Perfectly Idiotic

‘”Insufferable, insensitive, inconceivably successful”. This is all Javé de Lasse had to say about the young German novelist, Alan B Wightche – other than to ponder whether or not the B stood for Beelzebub. He was, of course, way off the mark. The B stands for Benedict. As for the rest, well, he was pretty much on the ball. Although one does wonder why de Lasse came to the conclusion that Wightche’s success was unfathomable. Has not the work of certified idiots always done relatively well in the modern marketplace?’

More here.

Proposal

I propose that book shops be split into two tiers or classes: shops that sell books and establishments that house literature. There are too many books in the world, this we know – not enough literature. The first kind of book shop will be a warehouse, situated I care not where. The second kind will be a cosy townhouse in the heart of a small city. Save me an armchair, I’ll be there in a tick (Jave de Lasse, Manifesto 2010)

I see Jave de Lasse is angry again. Always good news, even if he is repeating himself…

Snow’s Progress

‘I am a master marble sculptor. I create a vast, furious block of text; a woolly mammoth of mighty words; a large and heavy mountain of narrative. Then I rest awhile, bewildered by this huge hulk of ideas; this thick wall of thoughts. First I am a gnat on a pumpkin, a tadpole swimming in a lake. Then I am a wasp on a pear, a frog squatting on a lily-pad. I ease, slowly, into a position of control. Lo, now I am Michelangelo, stone-carving tools thrust into my firm hands, the spirit of genius burning within my breast. My ego thumps like the tail of an over-excited dog. I can bend anything to any shape. I can breathe life into this dull and daunting form. I am the very dragon of creativity. I will chip and charge into beauty’s warm hole. I will break, like the consummate burglar, into the core of my text. Into the thick of the literary battle I go, pick-axe wielding, flint flying around my ears, the stony edifice crumbling before my sure and able touch. The words fall around me, but I am resolute. Watch me closely: I do not lose my nerve. I am a master miner. I will not stop before I find myself, standing proud, at the heart of this here mound; until the very essence of the object has been caressed by all two of my tough thumbs. I am a man of action; rocket, rock and ram. But my final touch, my final touch is smooth. When the main hunk of the marble has collapsed, and the soft beating soul is seen, I am again a tender craftsman. Roughness slips from me like the model’s gown. I am a cake-maker, an ivory-carver and a golf-green keeper. My fingers are alert, agile, lithe and lissom. They do not miss a single move. No petal is too delicate. No curl or curve, no wisp or line. I am there; I am on every ball there ever was, is, and will ever be. I am a master: a master marble sculptor’ (Walter Snow)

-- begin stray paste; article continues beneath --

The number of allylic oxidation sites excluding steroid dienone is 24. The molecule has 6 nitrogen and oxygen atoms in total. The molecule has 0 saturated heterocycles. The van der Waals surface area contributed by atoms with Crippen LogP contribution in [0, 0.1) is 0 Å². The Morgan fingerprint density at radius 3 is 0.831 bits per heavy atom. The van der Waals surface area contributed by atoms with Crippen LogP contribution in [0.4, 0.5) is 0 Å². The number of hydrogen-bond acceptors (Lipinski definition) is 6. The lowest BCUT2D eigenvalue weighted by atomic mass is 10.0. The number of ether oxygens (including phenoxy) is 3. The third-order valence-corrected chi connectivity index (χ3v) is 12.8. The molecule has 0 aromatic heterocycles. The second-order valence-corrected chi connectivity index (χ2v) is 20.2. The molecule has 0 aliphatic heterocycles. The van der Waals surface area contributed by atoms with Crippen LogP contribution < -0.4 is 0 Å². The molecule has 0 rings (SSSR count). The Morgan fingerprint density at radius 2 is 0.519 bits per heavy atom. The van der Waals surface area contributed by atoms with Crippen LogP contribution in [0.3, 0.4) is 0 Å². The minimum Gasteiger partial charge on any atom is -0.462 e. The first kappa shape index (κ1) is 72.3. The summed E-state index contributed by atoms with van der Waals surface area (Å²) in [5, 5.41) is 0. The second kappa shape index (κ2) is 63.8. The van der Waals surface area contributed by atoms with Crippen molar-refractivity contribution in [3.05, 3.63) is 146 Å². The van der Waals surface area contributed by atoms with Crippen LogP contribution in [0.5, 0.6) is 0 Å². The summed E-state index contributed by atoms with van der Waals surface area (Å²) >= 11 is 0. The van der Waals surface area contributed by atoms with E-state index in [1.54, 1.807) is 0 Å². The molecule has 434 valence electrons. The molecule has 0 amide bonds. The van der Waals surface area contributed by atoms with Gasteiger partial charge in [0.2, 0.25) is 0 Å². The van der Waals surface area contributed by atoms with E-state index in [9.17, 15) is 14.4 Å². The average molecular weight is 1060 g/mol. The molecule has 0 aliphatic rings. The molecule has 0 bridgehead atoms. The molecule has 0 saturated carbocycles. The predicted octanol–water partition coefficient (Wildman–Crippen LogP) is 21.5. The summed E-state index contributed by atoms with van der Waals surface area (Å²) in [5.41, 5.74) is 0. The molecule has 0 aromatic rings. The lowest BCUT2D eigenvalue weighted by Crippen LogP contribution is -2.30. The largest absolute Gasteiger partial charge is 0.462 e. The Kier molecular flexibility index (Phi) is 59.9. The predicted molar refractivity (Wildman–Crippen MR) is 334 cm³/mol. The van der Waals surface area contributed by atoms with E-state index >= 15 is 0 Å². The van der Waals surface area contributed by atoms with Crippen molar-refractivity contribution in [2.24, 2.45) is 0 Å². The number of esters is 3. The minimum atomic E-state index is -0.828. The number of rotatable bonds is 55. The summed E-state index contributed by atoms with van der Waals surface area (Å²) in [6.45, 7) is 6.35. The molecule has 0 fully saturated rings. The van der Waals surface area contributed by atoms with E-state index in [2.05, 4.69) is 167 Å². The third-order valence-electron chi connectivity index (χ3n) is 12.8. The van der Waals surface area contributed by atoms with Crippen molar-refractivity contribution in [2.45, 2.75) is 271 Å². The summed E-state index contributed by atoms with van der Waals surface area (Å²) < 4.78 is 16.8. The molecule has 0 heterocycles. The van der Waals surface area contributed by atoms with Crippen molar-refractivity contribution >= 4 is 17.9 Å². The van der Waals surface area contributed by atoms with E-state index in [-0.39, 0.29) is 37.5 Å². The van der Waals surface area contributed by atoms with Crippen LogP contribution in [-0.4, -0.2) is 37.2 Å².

Good old Walter Snow: one of the best writers I know when it comes to describing the creative process. As a novelist, of course, he was nothing less than rotten – by no means the ‘master marble sculptor’ he claimed to be. Every one of his fourteen novels, the critics will agree, was a trite, insubstantial, chaotic piece of nonsense. But when he turned his attention to the process of writer, well: then his style took on a whole new force. Progress, his 1976 guidebook for writers (known in the business as ‘Snow’s Progress’) is, for instance, a strangely wonderful work. Somehow, when it came to writing about writing, Snow’s creativity knew no bounds. He flowed like a river in a storm. Returning to the writing itself, the power diminished: he went back to where he started – to a sad, trickling stream. As Jave de Lasse once put it, ‘the man who thought he was a master marble sculptor was, in fact, a master minor artist’. This, perhaps unsurprisingly, made him a rather good critic: a pity he was never really aware of it.

Intermission (The Love of Everything)

From an early essay by Jave de Lasse: